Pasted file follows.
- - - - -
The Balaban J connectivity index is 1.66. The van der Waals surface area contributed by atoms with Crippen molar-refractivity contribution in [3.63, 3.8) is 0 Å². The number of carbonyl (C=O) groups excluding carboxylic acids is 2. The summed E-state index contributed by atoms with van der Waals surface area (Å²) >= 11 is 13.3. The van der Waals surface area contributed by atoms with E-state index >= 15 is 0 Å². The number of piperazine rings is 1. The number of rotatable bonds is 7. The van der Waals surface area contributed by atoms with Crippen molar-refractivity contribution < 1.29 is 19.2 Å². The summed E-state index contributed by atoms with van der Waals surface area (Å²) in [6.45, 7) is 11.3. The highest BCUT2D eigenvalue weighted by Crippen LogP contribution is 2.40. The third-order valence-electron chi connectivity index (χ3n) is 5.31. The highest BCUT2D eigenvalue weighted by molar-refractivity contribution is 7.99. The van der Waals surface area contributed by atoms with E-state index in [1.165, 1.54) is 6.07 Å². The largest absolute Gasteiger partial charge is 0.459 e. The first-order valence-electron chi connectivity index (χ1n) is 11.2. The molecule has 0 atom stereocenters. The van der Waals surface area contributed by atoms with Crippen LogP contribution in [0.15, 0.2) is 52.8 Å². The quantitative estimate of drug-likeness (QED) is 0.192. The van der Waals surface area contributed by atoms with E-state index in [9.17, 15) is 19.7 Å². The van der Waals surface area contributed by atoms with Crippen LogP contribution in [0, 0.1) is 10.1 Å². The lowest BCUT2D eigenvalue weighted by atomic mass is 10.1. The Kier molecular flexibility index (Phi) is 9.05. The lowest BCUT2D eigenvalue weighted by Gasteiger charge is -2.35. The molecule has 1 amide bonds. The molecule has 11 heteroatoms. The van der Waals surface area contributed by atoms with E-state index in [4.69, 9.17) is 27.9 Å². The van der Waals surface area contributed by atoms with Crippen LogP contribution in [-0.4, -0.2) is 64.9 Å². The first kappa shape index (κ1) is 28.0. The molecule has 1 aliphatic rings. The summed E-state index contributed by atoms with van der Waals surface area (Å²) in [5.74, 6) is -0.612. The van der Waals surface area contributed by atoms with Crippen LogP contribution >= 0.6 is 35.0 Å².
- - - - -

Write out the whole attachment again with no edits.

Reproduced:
The Balaban J connectivity index is 1.66. The van der Waals surface area contributed by atoms with Crippen molar-refractivity contribution in [3.63, 3.8) is 0 Å². The number of carbonyl (C=O) groups excluding carboxylic acids is 2. The summed E-state index contributed by atoms with van der Waals surface area (Å²) >= 11 is 13.3. The van der Waals surface area contributed by atoms with E-state index >= 15 is 0 Å². The number of piperazine rings is 1. The number of rotatable bonds is 7. The van der Waals surface area contributed by atoms with Crippen molar-refractivity contribution < 1.29 is 19.2 Å². The summed E-state index contributed by atoms with van der Waals surface area (Å²) in [6.45, 7) is 11.3. The highest BCUT2D eigenvalue weighted by Crippen LogP contribution is 2.40. The third-order valence-electron chi connectivity index (χ3n) is 5.31. The highest BCUT2D eigenvalue weighted by molar-refractivity contribution is 7.99. The van der Waals surface area contributed by atoms with E-state index in [1.165, 1.54) is 6.07 Å². The largest absolute Gasteiger partial charge is 0.459 e. The first-order valence-electron chi connectivity index (χ1n) is 11.2. The molecule has 0 atom stereocenters. The van der Waals surface area contributed by atoms with Crippen LogP contribution in [0.15, 0.2) is 52.8 Å². The quantitative estimate of drug-likeness (QED) is 0.192. The van der Waals surface area contributed by atoms with E-state index in [9.17, 15) is 19.7 Å². The van der Waals surface area contributed by atoms with Crippen LogP contribution in [0, 0.1) is 10.1 Å². The lowest BCUT2D eigenvalue weighted by atomic mass is 10.1. The Kier molecular flexibility index (Phi) is 9.05. The lowest BCUT2D eigenvalue weighted by Gasteiger charge is -2.35. The molecule has 1 amide bonds. The molecule has 11 heteroatoms. The van der Waals surface area contributed by atoms with E-state index in [4.69, 9.17) is 27.9 Å². The van der Waals surface area contributed by atoms with Crippen LogP contribution in [-0.4, -0.2) is 64.9 Å². The first kappa shape index (κ1) is 28.0. The molecule has 1 aliphatic rings. The summed E-state index contributed by atoms with van der Waals surface area (Å²) in [5.74, 6) is -0.612. The van der Waals surface area contributed by atoms with Crippen LogP contribution >= 0.6 is 35.0 Å².